A Sonoma County sheriff's candidate forum drew in a capacity crowd of 100 to the Zoom platform on January 25.
For just over ninety minutes, South Park community members weighed the words of three candidates running for Sonoma County sheriff. Each candidate was asked a similar set of prepared questions, after their initial remarks.
Annette Arnold of the South Park Coalition neighborhood group, which hosted the forum, started off by clarifying why she didn't invite all candidates...
"Because I didn't invite any of the candidates," Arnold explained to forum attendees. "The candidates contacted me."
Arnold said Dave Edmonds first contacted her back in November, Carl Tennenbaum called her in December, and she heard from Kevin Burke in the weeks leading up to the event. Arnold said she set the format of the forum not knowing who all is in the race and gave each candidate thirty minutes to speak and answer questions.
The fourth candidate for sheriff, current Sonoma County Assistant Sheriff Eddie Engram did contact Arnold the weekend before the event and had to be turned down.
"I said no because we already had this arranged and it's already going an hour and a half long, and I know from past experience with these meetings that we lose people after a while," Arnold said. "So, that wouldn't have been fair to anybody that came on too late."
With that clarification out of the way, Dave Edmonds spoke first. Retired San Francisco police officer Carl Tennenbaum spoke second. You'll hear from him today.
Former Healdsburg police chief Kevin Burke was third to speak. His comments are included in a separate story.
Tennenbaum said he worked his entire career in San Francisco.
"I joined the San Francisco police department in 1981," Tennenbaum said. "I spent the two years prior to that as a paramedic on the city ambulances working the streets of San Francisco. Throughout my 32-year career as a police officer, I worked in many diverse communities in San Francisco: Chinatown, North Beach, the Tenderloin, the Bayview/Hunters Point, Japantown, the Mission District... and in every one of those neighborhoods, I learned the different needs of those communities, and the one common denominator was that everybody in those communities wanted to be heard. And that's something that I Iearned was very important. Having done that for thirty-two years, when I retired eight years ago, I left the city that I loved, and I adopted Sonoma County as my new community. And since I've been here, I've been very involved in a lot of the issues that we face like every other community in the United States, and I want to take my expertise and my experience as a San Francisco police officer and bring it here and address the problems with the sheriff's office."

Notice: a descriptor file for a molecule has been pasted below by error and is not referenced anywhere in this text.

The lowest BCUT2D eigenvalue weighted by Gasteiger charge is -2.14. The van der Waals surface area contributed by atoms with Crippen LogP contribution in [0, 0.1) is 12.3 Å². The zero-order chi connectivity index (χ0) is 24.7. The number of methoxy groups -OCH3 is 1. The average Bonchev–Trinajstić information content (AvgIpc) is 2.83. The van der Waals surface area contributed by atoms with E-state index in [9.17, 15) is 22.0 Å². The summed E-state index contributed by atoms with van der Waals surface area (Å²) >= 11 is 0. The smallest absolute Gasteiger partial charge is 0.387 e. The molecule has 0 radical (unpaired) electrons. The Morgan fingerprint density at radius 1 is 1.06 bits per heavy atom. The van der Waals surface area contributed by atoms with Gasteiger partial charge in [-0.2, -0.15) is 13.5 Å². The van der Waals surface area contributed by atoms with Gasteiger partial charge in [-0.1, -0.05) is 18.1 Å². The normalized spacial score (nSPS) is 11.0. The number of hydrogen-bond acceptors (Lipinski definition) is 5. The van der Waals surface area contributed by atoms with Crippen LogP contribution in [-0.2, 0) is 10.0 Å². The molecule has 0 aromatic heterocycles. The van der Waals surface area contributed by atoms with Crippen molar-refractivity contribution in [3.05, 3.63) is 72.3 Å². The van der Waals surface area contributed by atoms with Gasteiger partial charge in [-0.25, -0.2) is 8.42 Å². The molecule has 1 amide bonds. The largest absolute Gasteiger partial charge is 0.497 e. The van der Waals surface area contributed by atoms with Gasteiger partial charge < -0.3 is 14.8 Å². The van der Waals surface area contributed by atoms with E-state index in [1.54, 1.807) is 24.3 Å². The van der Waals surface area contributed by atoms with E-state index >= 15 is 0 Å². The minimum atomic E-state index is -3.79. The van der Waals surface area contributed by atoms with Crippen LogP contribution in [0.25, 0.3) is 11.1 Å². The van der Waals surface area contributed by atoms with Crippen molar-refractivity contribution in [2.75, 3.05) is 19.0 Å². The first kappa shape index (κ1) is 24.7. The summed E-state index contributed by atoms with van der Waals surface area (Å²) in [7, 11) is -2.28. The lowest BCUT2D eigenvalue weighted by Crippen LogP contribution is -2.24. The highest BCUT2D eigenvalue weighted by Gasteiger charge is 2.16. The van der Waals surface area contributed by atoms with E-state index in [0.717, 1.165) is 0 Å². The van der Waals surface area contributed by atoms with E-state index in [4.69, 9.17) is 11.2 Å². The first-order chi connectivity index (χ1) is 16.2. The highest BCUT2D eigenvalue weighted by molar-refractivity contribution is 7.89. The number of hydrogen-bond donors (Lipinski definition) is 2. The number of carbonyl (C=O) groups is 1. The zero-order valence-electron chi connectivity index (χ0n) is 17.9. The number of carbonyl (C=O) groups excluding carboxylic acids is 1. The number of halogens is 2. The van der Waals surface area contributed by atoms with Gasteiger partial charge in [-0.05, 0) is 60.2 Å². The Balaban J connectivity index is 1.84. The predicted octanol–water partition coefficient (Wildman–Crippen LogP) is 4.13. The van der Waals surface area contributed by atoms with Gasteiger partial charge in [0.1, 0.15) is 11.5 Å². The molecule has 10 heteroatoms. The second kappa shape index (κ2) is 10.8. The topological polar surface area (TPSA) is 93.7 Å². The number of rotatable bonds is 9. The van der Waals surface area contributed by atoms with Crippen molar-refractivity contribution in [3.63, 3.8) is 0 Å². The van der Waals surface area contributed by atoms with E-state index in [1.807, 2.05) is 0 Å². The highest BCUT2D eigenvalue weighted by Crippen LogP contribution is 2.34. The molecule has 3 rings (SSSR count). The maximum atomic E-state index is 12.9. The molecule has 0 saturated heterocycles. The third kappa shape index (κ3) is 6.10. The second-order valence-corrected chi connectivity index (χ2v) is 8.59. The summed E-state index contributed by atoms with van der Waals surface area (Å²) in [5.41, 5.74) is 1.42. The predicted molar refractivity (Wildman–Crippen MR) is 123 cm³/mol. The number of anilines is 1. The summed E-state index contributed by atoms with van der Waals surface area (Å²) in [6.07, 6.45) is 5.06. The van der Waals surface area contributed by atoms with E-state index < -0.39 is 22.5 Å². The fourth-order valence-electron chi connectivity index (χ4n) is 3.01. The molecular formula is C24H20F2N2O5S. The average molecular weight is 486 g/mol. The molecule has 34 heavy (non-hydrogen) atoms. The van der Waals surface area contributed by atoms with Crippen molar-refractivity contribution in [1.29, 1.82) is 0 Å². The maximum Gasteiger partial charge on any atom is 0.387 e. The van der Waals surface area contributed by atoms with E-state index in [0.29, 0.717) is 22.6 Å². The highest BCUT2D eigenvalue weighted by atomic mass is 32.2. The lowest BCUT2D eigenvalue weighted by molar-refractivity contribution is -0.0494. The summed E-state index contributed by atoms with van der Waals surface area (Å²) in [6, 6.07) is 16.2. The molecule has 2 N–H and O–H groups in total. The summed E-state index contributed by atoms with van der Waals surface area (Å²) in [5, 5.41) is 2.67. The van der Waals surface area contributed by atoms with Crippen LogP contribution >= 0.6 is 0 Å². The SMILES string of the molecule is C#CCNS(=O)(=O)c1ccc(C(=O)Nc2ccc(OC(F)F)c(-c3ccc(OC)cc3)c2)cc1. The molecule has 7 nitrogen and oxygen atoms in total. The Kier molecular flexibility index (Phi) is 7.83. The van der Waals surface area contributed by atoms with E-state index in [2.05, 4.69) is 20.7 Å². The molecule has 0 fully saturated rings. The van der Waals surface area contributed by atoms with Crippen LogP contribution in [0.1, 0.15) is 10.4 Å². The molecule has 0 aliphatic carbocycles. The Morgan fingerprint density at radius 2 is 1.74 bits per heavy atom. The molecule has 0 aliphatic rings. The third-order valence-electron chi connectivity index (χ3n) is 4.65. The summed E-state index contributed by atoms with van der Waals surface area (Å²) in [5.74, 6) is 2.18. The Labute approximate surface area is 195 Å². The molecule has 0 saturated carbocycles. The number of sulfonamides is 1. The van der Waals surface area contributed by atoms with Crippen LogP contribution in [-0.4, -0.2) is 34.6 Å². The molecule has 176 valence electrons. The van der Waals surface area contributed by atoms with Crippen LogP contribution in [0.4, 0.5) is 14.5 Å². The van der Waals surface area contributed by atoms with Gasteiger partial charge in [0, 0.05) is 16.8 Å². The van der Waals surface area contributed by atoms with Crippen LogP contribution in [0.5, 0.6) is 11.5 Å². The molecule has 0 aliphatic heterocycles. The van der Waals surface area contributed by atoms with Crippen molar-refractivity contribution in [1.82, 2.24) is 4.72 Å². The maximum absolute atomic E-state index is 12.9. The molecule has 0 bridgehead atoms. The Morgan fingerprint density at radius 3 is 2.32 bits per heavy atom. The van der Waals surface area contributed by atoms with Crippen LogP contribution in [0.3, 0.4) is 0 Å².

Tennebaum was asked about how he would improve relations between the sheriff's office and the Latinx community. He says the simple answer is "outreach," and he drew on his experience walking the beat.
"The best thing that a deputy can do, or that I can do as the sheriff is to be out there in the community listening to what the community needs, hearing what issues are plaguing the community, what the problems are, and also trying to get people to understand it's going to be a kinder, gentler sheriff's office where people are going to feel comfortable and comforted by seeing us,” he said.
When asked if, as sheriff, he will promise to release the data necessary to determine if systemic racism exists in the Sonoma County Sheriff's Office , Tennenbaum's answer was succinct.
"Yes, I do," he said.
Tennenbaum is a long-standing supporter of IOLERO, the county's Independent Office of Law Enforcement Review and Outreach, which has an official mission to strengthen relationships between the sheriff's office and the community. He said he was active in getting it created by the county board of supervisors in 2015. When asked about holding deputies accountable for their actions, Tennenbaum leaned-in to that relationship.
"I would hold deputies accountable for their actions by partnering with IOLERO and with whatever internal affairs or inner investigative body that we have and legitimately holding those deputies accountable," he said.
He also believes that most officers and deputies go to work and maintain professional standards but the scope of police work is often complicated.
"There are going to be encounters with people that are hostile or violent, and there are also going to be days when the deputies are not on their best behavior," Tennenbaum said. "However, when a deputy makes an error or mistake, or screws up, or even if it's something done maliciously, they're going to have to be held accountable for it,."
Tennenbaum was also asked how he would combat the "good old boys club."
He chuckled briefly, then said it's a sad commentary on where we are that people have a justifiable perception that the club even exists. He added if elected sheriff, he would combat that perception with a top to bottom change in philosophy and command staffing.
"I will bring in high-ranking administrative officials who embody the new spirit of what we are doing," Tennenbaum said. "Police work is changing. Police work is evolving. People have higher expectations of more professionalism. And breaking up or impacting the good old boys network would also be manifested on the ground level by actively and aggressively recruiting people who represent the community, who are not part of the good boy's network, or syndrome, or system, or whatever you want to call it."
When asked about how he would deal with white supremacy in law enforcement, he had this firm answer.
"There's no place for it," Tennenbaum said. "There's no place for any hate-based or extremist views of any type. And that's a matter I think of national security concern right now, with the domestic terrorism we have going on right now. Yes. So, it's something that has to be rooted out right away."